As part of your research into pre-medical clinical experience opportunities, you may have come across medical scribing as a way to gain exposure to clinical settings. Read on for information about what medical scribes do, who can become a medical scribe, how scribing can help set you up for success in a future medical career, and more.
What does a medical scribe do?
In the last few years, the use of electronic health records (EHR) has expanded in the United States, leading to doctors and health providers to rely partly on medical scribes to document and maintain patient data. As a medical scribe, you’ll accompany a physician, nurse, nurse practitioner or physician’s assistant during patient interactions and take down relevant information to enter in the patient’s records. You will also perform several clerical or administrative duties for the physician you’ve been assigned to, such as receiving and alerting the physician of lab results, completing patients’ chart information, and processing admitted and discharge paperwork. This allows doctors to spend more time diagnosing and treating patients and less time handling records.
How to Become a Medical Scribe
Anyone with a high school diploma or equivalent and an interest in the medical field can apply for a scribing position. If you do well in fast-paced, stressful environments, take constructive criticism well, are computer-savvy, and can multitask effectively, scribing may be a good fit for you. You’ll do especially well if you have some knowledge of medical terminology and can type quickly.
Keep in mind that scribing positions are not intended to be seasonal; in general, scribes are hired under the stipulation that they will scribe for approximately two years part-time (e.g. two 8-12 hour shifts/week or 8-12 shifts/month) or one year full-time (e.g. four 8-12 hour shifts/week or 16-20 shifts/month).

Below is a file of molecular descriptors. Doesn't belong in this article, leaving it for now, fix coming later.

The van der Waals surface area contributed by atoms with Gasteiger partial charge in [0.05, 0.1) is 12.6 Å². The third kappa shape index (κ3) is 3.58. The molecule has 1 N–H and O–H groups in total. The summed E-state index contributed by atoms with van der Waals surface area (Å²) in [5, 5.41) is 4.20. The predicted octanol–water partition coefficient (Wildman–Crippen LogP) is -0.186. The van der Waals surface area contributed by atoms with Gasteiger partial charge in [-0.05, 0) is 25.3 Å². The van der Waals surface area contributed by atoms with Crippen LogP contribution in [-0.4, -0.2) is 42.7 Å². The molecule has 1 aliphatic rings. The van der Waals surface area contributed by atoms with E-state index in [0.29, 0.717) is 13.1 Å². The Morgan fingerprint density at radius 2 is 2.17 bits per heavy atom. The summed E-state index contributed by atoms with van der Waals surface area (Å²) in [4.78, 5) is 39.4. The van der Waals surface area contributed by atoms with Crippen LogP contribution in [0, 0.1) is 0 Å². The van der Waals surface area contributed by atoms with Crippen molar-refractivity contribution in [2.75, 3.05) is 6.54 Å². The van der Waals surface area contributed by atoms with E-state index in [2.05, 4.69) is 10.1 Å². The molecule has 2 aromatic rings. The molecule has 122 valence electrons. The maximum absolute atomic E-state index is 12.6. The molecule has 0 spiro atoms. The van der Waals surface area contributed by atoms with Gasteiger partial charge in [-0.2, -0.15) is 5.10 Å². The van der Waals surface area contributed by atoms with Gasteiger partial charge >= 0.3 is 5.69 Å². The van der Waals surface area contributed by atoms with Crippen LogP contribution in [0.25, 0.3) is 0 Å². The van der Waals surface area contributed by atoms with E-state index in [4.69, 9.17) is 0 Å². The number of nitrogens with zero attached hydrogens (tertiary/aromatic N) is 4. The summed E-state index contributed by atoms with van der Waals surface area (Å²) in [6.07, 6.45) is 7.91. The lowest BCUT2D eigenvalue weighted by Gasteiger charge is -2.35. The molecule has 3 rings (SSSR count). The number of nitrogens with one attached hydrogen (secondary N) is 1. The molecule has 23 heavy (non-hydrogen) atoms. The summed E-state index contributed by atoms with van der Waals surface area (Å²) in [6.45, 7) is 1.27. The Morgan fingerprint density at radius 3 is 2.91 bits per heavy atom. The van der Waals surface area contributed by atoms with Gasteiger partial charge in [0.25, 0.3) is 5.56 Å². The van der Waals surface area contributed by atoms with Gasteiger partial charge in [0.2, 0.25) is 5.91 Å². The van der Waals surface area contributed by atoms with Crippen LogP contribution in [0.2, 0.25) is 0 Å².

Why Be a Medical Scribe?
To Help Your Medical School Application
Scribing is an incredibly impressive addition to anyone’s medical school application. By being a scribe you get both hands-on clinical experience and built-in shadowing opportunities. And because it’s a long-term commitment, it will show medical schools that you’re invested in your medical career. You’ll be able to say with certainty—and with examples—that you’ve done your research into the field of medicine and are fully confident that you will succeed as a physician.
You should include medical scribing on the Work and Activities section of your AMCAS primary application. If you want to emphasize it even more, you can select it as one of your three notable experiences and write a concise description of your time as a scribe.
Medical scribing also gives you face time with doctors who may be able to write you letters of recommendation.
To Help You During Medical School
Scribing will give you a leg up in many areas of medical school and residency: you’ll already know much of the medical terminology others will be struggling to memorize, and you’ll be familiar with how to interpret labs, take a patient history, and perform physicals (although you won’t have performed them yourself as a scribe). Not only that, but you’ll also be comfortable in a hospital setting and have already mastered skills necessary to being a great physician, such as patience and discretion, as well as maintaining your composure in stressful situations.
Additionally, the doctors you worked with during your time as a scribe may be able to connect you with other physicians in the fields that interest you for research projects or clinical work.